Ray explained that one way to understand the mechanism in operation is to consider a typewriter. When none of the keys are pressed, a spring mechanism or “brake” can be imagined to hold the type bars away from the paper. When a key is pressed, however, the brake on that key is overcome and the appropriate letter is typed onto the paper. And just as typing only one letter in one spot is important for each letter to be recognized, expressing one receptor in one neuron lets different sensor types to be generated in the nose.
“If this were not the case, a single cell would express several receptors and there would be no diversity in sensor types,” Ray said. “Our study then attempts to answer a fundamental question in neurobiology: How do we generate so much cellular diversity in the nervous system?”
Next, the researchers will test whether the receptor-braking mechanism they identified in Drosophila is also involved in other organisms like mosquitoes. They also will examine the other receptors in Drosophila to explain what de-represses each one of them.
Modulating response levels
The researchers also found that the activity of the MMB/dREAM multi-protein complex in Drosophila can alter levels of the carbon dioxide receptor and modulate the level of response to carbon dioxide.
“If you dial down the activity of the complex, you also dial down the expression of the carbon dioxide receptors, and the flies cannot sense carbon dioxide effectively,” Ray said. “What’s particularly encouraging is that this complex is highly conserved in mosquitoes as well, which means that we may be able to dial down the activity of this complex in mosquitoes using genetic strategies, and potentially lower the ability of mosquitoes to sense carbon dioxide, used by them to find human hosts. Because carbon dioxide receptors are so well conserved in mosquitoes, we expect that the regulatory mechanism we discovered in Drosophila may also be acting on mosquito carbon dioxide receptors.”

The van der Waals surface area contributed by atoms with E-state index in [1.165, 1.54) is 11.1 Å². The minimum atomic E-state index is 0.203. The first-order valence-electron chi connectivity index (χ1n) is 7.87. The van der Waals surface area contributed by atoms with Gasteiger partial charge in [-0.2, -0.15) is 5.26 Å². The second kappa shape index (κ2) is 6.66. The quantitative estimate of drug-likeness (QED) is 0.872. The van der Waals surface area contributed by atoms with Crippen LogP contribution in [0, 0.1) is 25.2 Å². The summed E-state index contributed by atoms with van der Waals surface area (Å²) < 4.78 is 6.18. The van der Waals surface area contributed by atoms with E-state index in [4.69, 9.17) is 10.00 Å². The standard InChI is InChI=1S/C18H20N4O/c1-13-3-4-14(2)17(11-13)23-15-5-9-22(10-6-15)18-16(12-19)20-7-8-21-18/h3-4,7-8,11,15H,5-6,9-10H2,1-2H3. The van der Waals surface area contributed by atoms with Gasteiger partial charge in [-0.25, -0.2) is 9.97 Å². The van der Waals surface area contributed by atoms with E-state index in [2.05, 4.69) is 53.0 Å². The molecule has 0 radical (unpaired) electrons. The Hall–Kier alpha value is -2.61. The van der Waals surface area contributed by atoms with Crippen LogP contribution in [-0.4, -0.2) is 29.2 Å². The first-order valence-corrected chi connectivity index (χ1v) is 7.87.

Antenna versus maxillary palp
Interestingly, flies sense carbon dioxide with receptors located in their antennae, and avoid the source. Mosquitoes, on the other hand, are attracted to carbon dioxide and use receptors located not on their antenna but another organ called the maxillary palps (small structures present near the mouthparts). The research team found that two specific proteins in the multi-protein MMB/dREAM complex in mosquitoes have sequences that are quite different from those of the corresponding proteins in Drosophila.
“These proteins — E2F2 and Mip120 — could explain why Drosophila expresses carbon dioxide receptors in the antennae while the mosquito expresses them in its maxillary palp,” Ray said.
The research done in Ray’s lab was funded by a grant to Ray from the Whitehall Foundation. Besides Ray, UCR’s Sarah Perry, the research paper’s co-first author and a graduate student in the Genetics, Genomics and Bioinformatics program, and Sana Tharadra, a junior specialist in Ray’s lab, were involved in the research. They were joined in the work by Stanford University’s Choon Kiat Sim, the co-first author of the research paper, and Joseph S. Lipsick, a professor of pathology and genetics.